As a financial journalist I often come across misinformation spread by unscrupulous financial advisers when it comes to the Government Employees Pension Fund.
Most of these untruths relate to members’ funds at retirement, as the financial advisers are hoping for the member to rather resign, take their pension money and give it to the financial adviser to manage – at a fee.
One of the common misunderstandings is around what happens to a retiree’s pension income five years after retirement.
Members are told by advisers that their pension income will come to an end five years after retirement. This is completely false and misleading information.
The GEPF is what’s known as a defined benefit fund. This essentially means that benefits are guaranteed for all members. The risk is pooled (as with any insurance product), so members who pass away earlier effectively cross-subsidise those who live longer.
As the GEPF does not pay fees or commissions, members receive a higher income than if the member had to purchase an equivalent annuity with a resignation benefit. Also, the GEPF guarantees an annual pension increase each year at 75% of inflation – this increase could be higher, if investment returns are good.
If you have more than ten years’ service, the GEPF provides a guaranteed income for life – and these days, that could mean many years after retirement. The average GEPF member who retired at age 65 is now living 19 years in retirement – or to the age of 84.
To give an example, if your GEPF pension is R20 000 a month and you live for the average 19 years post-retirement, by the time you die, the GEPF will have paid out R4.5 million in today’s value.
If a member passes away at any time during retirement, the surviving spouse receives a 50% or 75% pension for the rest of their life. If the member had only married after retirement, the new spouse would still be entitled to the spousal pension.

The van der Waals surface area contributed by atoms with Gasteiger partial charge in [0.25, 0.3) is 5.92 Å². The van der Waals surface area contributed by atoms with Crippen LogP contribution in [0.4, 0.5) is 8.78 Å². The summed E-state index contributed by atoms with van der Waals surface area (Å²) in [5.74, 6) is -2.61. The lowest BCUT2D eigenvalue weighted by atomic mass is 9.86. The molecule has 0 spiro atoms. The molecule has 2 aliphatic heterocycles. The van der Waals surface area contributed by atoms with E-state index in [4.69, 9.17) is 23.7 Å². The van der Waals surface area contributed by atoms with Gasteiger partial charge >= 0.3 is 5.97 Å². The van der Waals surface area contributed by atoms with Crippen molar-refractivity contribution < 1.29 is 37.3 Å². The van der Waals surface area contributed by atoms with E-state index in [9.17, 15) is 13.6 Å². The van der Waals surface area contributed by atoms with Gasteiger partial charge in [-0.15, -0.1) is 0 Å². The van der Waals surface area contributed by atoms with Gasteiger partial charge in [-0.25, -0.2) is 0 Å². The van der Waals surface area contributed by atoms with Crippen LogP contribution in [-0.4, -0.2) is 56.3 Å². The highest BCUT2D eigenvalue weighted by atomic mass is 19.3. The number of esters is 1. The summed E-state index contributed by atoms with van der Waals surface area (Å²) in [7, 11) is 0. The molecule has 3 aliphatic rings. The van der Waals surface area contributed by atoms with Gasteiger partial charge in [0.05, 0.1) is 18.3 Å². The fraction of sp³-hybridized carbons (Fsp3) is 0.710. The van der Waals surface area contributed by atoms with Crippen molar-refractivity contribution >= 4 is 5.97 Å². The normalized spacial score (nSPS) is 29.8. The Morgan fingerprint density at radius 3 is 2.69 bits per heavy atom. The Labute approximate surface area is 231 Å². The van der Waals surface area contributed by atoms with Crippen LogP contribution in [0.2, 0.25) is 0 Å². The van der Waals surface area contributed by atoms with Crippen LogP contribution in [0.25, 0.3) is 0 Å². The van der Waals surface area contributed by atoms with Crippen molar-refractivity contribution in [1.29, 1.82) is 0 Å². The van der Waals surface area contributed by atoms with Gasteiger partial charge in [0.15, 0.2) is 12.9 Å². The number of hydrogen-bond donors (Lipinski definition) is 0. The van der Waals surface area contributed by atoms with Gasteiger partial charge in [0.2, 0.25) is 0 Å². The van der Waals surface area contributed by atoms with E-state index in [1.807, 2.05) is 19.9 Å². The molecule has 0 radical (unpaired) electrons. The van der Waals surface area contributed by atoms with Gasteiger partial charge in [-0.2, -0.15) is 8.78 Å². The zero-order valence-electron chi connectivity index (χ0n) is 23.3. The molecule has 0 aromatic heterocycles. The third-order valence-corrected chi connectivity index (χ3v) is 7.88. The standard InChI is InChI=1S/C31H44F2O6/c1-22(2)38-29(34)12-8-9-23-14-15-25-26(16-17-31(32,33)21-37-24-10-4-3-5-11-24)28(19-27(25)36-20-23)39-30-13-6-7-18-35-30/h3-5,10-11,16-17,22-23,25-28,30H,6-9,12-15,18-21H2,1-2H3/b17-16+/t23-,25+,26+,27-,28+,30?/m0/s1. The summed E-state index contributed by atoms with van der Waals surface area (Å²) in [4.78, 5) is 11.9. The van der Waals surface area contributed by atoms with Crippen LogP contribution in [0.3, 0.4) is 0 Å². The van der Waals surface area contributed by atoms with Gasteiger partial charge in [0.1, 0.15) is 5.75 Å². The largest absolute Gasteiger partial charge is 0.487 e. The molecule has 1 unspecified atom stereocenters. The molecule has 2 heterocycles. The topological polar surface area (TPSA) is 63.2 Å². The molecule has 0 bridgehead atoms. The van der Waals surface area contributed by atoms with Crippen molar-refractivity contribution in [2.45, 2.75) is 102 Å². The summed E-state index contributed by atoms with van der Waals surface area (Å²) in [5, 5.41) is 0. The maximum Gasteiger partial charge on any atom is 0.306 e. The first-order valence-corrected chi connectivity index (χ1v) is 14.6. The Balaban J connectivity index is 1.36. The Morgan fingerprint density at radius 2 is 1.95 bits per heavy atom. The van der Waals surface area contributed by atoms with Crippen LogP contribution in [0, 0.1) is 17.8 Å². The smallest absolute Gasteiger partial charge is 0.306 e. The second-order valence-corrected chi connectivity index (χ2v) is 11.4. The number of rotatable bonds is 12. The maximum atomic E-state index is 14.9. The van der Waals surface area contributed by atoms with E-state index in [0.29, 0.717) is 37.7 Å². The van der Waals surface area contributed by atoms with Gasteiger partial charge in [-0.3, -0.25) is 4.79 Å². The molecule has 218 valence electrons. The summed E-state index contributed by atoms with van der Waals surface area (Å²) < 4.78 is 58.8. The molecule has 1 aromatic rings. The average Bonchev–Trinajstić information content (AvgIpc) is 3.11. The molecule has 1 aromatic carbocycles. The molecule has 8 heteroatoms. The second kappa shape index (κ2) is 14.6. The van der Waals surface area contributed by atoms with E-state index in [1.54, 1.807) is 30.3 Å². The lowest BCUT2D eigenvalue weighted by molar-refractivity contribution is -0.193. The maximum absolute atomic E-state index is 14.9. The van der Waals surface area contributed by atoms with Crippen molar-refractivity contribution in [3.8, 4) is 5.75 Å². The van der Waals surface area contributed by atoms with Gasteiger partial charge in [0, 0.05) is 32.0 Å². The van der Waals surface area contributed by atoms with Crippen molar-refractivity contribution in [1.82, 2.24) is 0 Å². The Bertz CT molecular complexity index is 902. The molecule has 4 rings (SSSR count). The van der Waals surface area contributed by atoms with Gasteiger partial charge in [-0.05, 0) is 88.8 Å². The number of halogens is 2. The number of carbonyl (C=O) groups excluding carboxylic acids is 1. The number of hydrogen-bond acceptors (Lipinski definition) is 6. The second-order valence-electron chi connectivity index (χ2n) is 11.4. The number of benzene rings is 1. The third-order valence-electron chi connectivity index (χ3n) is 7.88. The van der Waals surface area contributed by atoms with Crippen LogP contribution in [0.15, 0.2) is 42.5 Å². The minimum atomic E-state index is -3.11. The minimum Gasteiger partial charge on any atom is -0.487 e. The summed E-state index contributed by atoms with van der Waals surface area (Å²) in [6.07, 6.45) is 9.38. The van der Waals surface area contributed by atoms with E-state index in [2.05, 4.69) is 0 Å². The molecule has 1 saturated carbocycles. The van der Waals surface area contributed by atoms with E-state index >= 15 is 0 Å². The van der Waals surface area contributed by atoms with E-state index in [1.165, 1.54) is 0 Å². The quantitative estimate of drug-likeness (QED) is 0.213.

The five-year guarantee period
The misunderstanding relates to the five-year guarantee period. The annuity is guaranteed for 60 months after retirement. This means if the member passes away within the first five years of retirement, the beneficiaries will receive the balance of the monthly GEPF pension payments up to the end of the five-year period, paid as a lump sum.
For example, if the member died 24 months after retirement and was receiving an income of R20 000 per month, the remaining 36 months would be paid as a lump sum of R720 000 (R20 000 multiplied by 36) to your beneficiaries.
In addition, the spouse would continue to receive a monthly spouse’s pension from the first month after the member’s death. However, after five years, no funds are paid to beneficiaries apart from the spousal pension.
The only exception would be if the retiree had a minor child, who would qualify for a child pension until he or she reaches the age of 22.
The only way to leave retirement funds to other beneficiaries, such as adult children, would be to invest the gratuity you receive at retirement.
For example, if you received R500 000 as your lump-sum benefit and invested it for 20 years with an average return of 4% above inflation, it would be worth R1.1 million in today’s value.
This article is part of a member education series in partnership with the GEPF.